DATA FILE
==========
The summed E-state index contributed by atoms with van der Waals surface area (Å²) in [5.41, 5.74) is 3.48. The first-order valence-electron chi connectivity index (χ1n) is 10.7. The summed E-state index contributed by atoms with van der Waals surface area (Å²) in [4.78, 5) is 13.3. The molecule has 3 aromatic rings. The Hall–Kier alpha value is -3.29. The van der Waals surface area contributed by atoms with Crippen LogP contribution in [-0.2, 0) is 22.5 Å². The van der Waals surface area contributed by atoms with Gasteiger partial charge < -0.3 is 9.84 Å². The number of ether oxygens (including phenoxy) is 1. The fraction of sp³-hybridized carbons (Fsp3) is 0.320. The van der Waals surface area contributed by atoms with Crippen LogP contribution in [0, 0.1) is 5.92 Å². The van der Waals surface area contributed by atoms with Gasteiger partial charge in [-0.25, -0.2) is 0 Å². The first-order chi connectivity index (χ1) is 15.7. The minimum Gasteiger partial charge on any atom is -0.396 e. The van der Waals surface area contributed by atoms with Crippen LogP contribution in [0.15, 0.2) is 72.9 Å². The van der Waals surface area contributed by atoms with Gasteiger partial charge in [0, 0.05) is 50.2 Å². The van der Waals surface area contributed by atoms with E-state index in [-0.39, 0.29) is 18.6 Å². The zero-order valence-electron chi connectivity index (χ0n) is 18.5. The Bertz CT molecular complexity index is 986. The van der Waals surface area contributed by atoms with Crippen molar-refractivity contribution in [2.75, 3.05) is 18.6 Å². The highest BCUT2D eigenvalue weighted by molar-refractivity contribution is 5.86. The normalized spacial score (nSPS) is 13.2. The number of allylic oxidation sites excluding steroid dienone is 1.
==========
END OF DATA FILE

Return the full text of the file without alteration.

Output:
The summed E-state index contributed by atoms with van der Waals surface area (Å²) in [5.41, 5.74) is 3.48. The first-order valence-electron chi connectivity index (χ1n) is 10.7. The summed E-state index contributed by atoms with van der Waals surface area (Å²) in [4.78, 5) is 13.3. The molecule has 3 aromatic rings. The Hall–Kier alpha value is -3.29. The van der Waals surface area contributed by atoms with Crippen LogP contribution in [-0.2, 0) is 22.5 Å². The van der Waals surface area contributed by atoms with Gasteiger partial charge < -0.3 is 9.84 Å². The number of ether oxygens (including phenoxy) is 1. The fraction of sp³-hybridized carbons (Fsp3) is 0.320. The van der Waals surface area contributed by atoms with Crippen LogP contribution in [0, 0.1) is 5.92 Å². The van der Waals surface area contributed by atoms with Gasteiger partial charge in [-0.25, -0.2) is 0 Å². The first-order chi connectivity index (χ1) is 15.7. The minimum Gasteiger partial charge on any atom is -0.396 e. The van der Waals surface area contributed by atoms with Crippen LogP contribution in [0.15, 0.2) is 72.9 Å². The van der Waals surface area contributed by atoms with Gasteiger partial charge in [0, 0.05) is 50.2 Å². The van der Waals surface area contributed by atoms with E-state index in [-0.39, 0.29) is 18.6 Å². The zero-order valence-electron chi connectivity index (χ0n) is 18.5. The Bertz CT molecular complexity index is 986. The van der Waals surface area contributed by atoms with Crippen molar-refractivity contribution in [2.75, 3.05) is 18.6 Å². The highest BCUT2D eigenvalue weighted by molar-refractivity contribution is 5.86. The normalized spacial score (nSPS) is 13.2. The number of allylic oxidation sites excluding steroid dienone is 1.